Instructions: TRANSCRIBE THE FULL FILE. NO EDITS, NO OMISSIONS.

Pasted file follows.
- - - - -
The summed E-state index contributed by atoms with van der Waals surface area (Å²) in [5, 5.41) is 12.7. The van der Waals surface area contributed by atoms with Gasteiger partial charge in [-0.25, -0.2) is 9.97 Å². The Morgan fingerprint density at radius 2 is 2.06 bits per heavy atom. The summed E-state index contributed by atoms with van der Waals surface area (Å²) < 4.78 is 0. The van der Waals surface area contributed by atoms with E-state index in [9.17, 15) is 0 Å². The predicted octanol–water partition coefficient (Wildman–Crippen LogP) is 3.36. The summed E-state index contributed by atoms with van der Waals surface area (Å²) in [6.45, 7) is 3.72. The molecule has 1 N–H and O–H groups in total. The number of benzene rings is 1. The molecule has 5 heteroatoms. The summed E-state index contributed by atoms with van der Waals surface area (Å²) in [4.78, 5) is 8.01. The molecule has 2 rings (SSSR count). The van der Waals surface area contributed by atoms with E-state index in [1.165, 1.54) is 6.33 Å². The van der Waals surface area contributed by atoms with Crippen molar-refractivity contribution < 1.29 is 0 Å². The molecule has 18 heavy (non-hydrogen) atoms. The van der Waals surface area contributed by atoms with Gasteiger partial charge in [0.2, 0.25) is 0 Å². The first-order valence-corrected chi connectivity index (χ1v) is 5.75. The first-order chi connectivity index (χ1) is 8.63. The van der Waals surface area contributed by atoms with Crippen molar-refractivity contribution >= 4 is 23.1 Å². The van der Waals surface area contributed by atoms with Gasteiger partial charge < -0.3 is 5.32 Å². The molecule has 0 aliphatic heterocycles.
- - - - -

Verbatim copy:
The summed E-state index contributed by atoms with van der Waals surface area (Å²) in [5, 5.41) is 12.7. The van der Waals surface area contributed by atoms with Gasteiger partial charge in [-0.25, -0.2) is 9.97 Å². The Morgan fingerprint density at radius 2 is 2.06 bits per heavy atom. The summed E-state index contributed by atoms with van der Waals surface area (Å²) < 4.78 is 0. The van der Waals surface area contributed by atoms with E-state index in [9.17, 15) is 0 Å². The predicted octanol–water partition coefficient (Wildman–Crippen LogP) is 3.36. The summed E-state index contributed by atoms with van der Waals surface area (Å²) in [6.45, 7) is 3.72. The molecule has 1 N–H and O–H groups in total. The number of benzene rings is 1. The molecule has 5 heteroatoms. The summed E-state index contributed by atoms with van der Waals surface area (Å²) in [4.78, 5) is 8.01. The molecule has 2 rings (SSSR count). The van der Waals surface area contributed by atoms with E-state index in [1.165, 1.54) is 6.33 Å². The van der Waals surface area contributed by atoms with Crippen molar-refractivity contribution < 1.29 is 0 Å². The molecule has 18 heavy (non-hydrogen) atoms. The van der Waals surface area contributed by atoms with Gasteiger partial charge in [0.2, 0.25) is 0 Å². The first-order valence-corrected chi connectivity index (χ1v) is 5.75. The first-order chi connectivity index (χ1) is 8.63. The van der Waals surface area contributed by atoms with Crippen molar-refractivity contribution >= 4 is 23.1 Å². The van der Waals surface area contributed by atoms with Gasteiger partial charge < -0.3 is 5.32 Å². The molecule has 0 aliphatic heterocycles.